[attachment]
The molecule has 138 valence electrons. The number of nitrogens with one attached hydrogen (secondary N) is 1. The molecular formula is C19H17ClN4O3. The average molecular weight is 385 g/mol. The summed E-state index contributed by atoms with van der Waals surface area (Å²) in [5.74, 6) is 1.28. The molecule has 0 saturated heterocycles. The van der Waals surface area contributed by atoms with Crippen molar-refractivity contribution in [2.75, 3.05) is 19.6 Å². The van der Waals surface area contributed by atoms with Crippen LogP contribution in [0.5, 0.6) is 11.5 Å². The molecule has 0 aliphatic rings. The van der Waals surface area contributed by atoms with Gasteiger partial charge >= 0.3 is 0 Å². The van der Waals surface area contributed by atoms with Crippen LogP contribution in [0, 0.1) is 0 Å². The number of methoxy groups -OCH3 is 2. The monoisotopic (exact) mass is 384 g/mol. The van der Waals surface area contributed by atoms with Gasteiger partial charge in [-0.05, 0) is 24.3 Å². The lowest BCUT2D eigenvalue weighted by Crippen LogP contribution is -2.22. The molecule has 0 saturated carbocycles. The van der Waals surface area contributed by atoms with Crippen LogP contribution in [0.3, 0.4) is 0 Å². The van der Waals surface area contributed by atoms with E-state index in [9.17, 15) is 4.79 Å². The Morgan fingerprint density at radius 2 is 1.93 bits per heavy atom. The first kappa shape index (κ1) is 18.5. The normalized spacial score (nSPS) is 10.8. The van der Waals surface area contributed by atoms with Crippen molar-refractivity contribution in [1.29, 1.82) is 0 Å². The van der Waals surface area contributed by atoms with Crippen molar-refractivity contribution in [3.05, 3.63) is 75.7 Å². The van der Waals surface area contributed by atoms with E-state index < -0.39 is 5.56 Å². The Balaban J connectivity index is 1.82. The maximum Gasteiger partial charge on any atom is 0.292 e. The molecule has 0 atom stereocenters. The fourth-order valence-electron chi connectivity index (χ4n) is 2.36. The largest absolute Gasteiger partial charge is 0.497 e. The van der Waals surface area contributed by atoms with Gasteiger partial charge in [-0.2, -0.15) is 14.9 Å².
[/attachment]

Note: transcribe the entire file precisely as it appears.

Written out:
The molecule has 138 valence electrons. The number of nitrogens with one attached hydrogen (secondary N) is 1. The molecular formula is C19H17ClN4O3. The average molecular weight is 385 g/mol. The summed E-state index contributed by atoms with van der Waals surface area (Å²) in [5.74, 6) is 1.28. The molecule has 0 saturated heterocycles. The van der Waals surface area contributed by atoms with Crippen molar-refractivity contribution in [2.75, 3.05) is 19.6 Å². The van der Waals surface area contributed by atoms with Crippen LogP contribution in [0.5, 0.6) is 11.5 Å². The molecule has 0 aliphatic rings. The van der Waals surface area contributed by atoms with Gasteiger partial charge >= 0.3 is 0 Å². The van der Waals surface area contributed by atoms with Crippen LogP contribution in [0, 0.1) is 0 Å². The number of methoxy groups -OCH3 is 2. The monoisotopic (exact) mass is 384 g/mol. The van der Waals surface area contributed by atoms with Gasteiger partial charge in [-0.05, 0) is 24.3 Å². The lowest BCUT2D eigenvalue weighted by Crippen LogP contribution is -2.22. The molecule has 0 saturated carbocycles. The van der Waals surface area contributed by atoms with Crippen LogP contribution in [0.3, 0.4) is 0 Å². The van der Waals surface area contributed by atoms with E-state index in [9.17, 15) is 4.79 Å². The Morgan fingerprint density at radius 2 is 1.93 bits per heavy atom. The first kappa shape index (κ1) is 18.5. The normalized spacial score (nSPS) is 10.8. The van der Waals surface area contributed by atoms with Crippen molar-refractivity contribution in [1.29, 1.82) is 0 Å². The van der Waals surface area contributed by atoms with Crippen molar-refractivity contribution in [3.05, 3.63) is 75.7 Å². The van der Waals surface area contributed by atoms with E-state index < -0.39 is 5.56 Å². The Balaban J connectivity index is 1.82. The maximum Gasteiger partial charge on any atom is 0.292 e. The molecule has 0 atom stereocenters. The fourth-order valence-electron chi connectivity index (χ4n) is 2.36. The largest absolute Gasteiger partial charge is 0.497 e. The van der Waals surface area contributed by atoms with Gasteiger partial charge in [-0.2, -0.15) is 14.9 Å².